On November 15, 2016, the U.S. Geological Survey estimated that the Wolfcamp shale in the Permian Basin contains 20 billion barrels of oil, 16 trillion cubic feet of associated natural gas, and 1.6 billion barrels of natural gas liquids.  The USGS estimate makes the Wolfcamp shale the largest estimated continuous oil accumulation found in the United States. 


USGS estimated the size of the Wolfcamp as part of a nationwide project designed to assess domestic petroleum basins using standardized methodology and protocol.  USGS estimates continuous oil based upon undiscovered, technically recoverable resources.  The Wolfcamp is part of the Wolfberry play near Midland, Texas, which has seen a resurgence of activity since the advent of hydraulic fracturing.
Monday, November 21, 2016

Railroad Commission Amends Rule 15

By: Michael K. Reer


On November 15, 2016, the Railroad Commission of Texas announced final amendments to Rule 15 (“Surface Equipment Removal Requirements and Inactive Wells”), which will take effect January 1, 2017.  Generally, Rule 15 requires that operators who assume responsibility for an inactive oil or natural gas well either plug the well or return it to active operation within six months after the Commission approves an operation designation form. 

The final rulemaking modifies the regulatory requirements for returning oil and natural gas wells to active operation.  Currently, operators must produce at least 10 barrels of oil or 100 Mcf of natural gas for at least three consecutive months for an inactive well to become active.  Under the finalized rules, operators must produce just five barrels of oil or 50 Mcf of natural gas for an inactive well to become active.  Alternatively, operators may produce at least one barrel of oil or one Mcf of natural gas for 12 consecutive months.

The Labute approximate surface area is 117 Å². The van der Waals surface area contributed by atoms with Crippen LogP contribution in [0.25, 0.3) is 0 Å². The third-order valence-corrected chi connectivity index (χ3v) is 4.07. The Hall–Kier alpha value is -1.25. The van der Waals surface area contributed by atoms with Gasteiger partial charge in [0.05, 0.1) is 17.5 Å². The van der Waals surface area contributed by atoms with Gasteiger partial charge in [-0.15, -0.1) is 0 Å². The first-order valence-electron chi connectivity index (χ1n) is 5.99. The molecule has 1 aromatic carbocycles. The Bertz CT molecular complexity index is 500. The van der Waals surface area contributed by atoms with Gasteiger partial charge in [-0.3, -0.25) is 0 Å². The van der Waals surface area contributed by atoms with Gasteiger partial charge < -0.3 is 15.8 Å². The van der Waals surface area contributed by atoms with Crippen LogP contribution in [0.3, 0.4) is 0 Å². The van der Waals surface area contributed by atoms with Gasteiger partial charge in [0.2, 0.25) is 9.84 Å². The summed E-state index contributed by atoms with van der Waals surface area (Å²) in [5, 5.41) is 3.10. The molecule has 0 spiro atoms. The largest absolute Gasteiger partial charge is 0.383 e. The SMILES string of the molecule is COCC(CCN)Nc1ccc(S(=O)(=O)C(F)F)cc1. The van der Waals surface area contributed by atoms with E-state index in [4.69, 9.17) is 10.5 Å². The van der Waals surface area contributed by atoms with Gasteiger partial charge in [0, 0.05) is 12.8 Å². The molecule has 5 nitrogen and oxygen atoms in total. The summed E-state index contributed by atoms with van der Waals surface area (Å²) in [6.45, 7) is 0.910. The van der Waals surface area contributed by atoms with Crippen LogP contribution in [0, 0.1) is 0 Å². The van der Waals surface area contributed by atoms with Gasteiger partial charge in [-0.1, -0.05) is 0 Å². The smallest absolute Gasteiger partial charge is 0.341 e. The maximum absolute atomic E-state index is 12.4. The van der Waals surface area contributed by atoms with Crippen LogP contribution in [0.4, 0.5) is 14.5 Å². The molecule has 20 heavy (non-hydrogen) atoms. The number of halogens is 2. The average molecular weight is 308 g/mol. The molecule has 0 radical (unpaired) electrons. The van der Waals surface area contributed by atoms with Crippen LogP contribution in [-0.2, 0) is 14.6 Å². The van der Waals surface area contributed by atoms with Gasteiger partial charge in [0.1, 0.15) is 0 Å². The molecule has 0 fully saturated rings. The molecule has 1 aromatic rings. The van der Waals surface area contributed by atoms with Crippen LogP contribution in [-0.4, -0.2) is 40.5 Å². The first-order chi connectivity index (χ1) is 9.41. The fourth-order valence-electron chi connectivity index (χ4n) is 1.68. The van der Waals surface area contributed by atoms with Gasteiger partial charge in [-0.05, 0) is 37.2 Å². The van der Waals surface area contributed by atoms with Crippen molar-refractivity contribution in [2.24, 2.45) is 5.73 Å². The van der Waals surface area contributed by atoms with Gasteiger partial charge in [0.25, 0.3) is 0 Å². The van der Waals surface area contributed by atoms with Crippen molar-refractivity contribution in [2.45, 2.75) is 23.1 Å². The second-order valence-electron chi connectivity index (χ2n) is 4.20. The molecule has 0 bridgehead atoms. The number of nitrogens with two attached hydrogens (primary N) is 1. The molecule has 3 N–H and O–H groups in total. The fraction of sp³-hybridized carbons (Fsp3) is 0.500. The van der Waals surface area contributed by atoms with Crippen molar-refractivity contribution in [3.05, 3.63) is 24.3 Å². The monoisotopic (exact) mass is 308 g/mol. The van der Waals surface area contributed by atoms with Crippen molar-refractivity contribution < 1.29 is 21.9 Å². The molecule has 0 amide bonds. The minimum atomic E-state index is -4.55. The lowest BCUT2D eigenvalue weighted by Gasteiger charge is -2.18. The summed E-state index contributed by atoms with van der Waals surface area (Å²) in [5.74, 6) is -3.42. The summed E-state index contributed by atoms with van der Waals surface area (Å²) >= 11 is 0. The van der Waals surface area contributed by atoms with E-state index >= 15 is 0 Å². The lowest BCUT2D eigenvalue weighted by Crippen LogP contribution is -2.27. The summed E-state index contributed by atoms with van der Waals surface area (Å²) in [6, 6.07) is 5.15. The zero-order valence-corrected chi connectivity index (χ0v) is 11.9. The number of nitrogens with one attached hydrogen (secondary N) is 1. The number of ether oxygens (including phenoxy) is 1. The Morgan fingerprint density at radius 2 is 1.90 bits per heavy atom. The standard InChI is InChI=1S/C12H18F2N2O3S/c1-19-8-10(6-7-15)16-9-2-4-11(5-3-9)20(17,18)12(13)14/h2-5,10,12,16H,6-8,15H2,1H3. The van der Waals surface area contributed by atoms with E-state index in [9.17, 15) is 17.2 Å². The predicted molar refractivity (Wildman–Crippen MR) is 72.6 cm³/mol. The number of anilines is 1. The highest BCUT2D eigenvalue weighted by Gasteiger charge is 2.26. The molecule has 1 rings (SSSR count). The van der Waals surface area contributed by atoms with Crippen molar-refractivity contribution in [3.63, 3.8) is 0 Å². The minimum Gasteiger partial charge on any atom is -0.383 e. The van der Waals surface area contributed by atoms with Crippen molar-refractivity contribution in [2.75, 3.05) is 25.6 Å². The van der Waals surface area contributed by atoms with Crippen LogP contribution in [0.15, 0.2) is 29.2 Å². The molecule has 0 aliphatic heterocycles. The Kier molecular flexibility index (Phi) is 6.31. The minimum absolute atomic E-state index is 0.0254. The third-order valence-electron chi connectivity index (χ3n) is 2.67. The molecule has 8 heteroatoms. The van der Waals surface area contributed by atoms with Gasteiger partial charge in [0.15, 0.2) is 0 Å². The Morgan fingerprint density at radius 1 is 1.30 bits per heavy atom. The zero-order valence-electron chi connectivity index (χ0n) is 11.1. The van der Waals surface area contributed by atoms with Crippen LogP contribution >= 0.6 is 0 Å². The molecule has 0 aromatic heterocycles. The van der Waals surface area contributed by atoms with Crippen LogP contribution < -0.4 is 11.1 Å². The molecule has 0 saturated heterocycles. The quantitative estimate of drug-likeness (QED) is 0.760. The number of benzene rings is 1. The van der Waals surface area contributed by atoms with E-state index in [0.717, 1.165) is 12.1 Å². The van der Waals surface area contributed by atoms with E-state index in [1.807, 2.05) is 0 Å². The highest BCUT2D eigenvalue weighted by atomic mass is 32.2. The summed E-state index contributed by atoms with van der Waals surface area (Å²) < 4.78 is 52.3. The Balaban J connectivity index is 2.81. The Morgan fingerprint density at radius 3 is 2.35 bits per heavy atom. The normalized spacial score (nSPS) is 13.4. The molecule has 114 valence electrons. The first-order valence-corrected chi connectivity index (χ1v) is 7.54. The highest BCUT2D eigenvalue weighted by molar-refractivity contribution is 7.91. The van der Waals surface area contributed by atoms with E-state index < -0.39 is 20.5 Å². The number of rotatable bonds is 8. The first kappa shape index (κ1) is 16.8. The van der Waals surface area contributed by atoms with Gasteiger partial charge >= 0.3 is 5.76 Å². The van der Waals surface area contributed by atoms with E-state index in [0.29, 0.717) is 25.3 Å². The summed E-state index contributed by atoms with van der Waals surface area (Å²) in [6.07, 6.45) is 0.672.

The Commission stated in the preamble to the final rulemaking that “the amendments discourage the premature plugging of wells that have the potential to produce and, thus, align with the Commission’s responsibility to prevent waste.”   

Friday, November 18, 2016

Commissioner Sitton Joins CISR

By: Michael K. Reer


On November 15, 2016, Texas Railroad Commissioner Ryan Sitton announced that he will join the Bureau of Economic Geology Center for Integrated Seismicity Research ("CISR").  According to the press announcement, CISR conducts "fundamental and applied research to better understand both naturally occurring and potentially induced seismicity and the associated risks." 

Commissioner Sitton states that "the science is clear that it is physically possible for injection wells that dispose of fluids deep underground to cause earthquakes" but cautioned that hydraulic fracturing itself may only cause "micro earthquakes that are almost never felt."  The press release also states that the Commission will use industry data and the Texas Seismometer Network to enhance CISR's and the Commission's understanding of induced seismicity.  In particular, the Commission will examine the potential for induced seismicity in Johnson County, Texas.

Thursday, November 17, 2016

Western Energy Alliance, IPAA Challenge BLM Methane Regulations

By: Michael K. Reer


On November 15, 2016, the Western Energy Alliance and the Independent Petroleum Association of America filed suit in the U.S. District Court for the District of Wyoming, challenging the Bureau of Land Management's final rule; "Waste Prevention, Production Subject to Royalties, and Resources Conservation."


While the rule has been finalized by BLM, it has yet to be published in the Federal Register. As proposed, the rule would regulate venting, flaring, and leaks during oil and natural gas production activities on onshore federal and Indian leases. The regulations would also clarify when produced natural gas lost through venting, flaring, or leaks is subject to royalties, and when oil and natural gas used on site would be royalty-free.

The lawsuit alleges that the final rule seeks to regulate air quality from oil and natural gas production facilities on non-federal lands, which the plaintiffs allege is a function delegated exclusively to the U.S. Environmental Protection Agency. The lawsuit also alleges that the final rule is an abuse of discretion, arbitrary and capricious, not supported by the administrative record, and procedurally deficient.
Thursday, November 17, 2016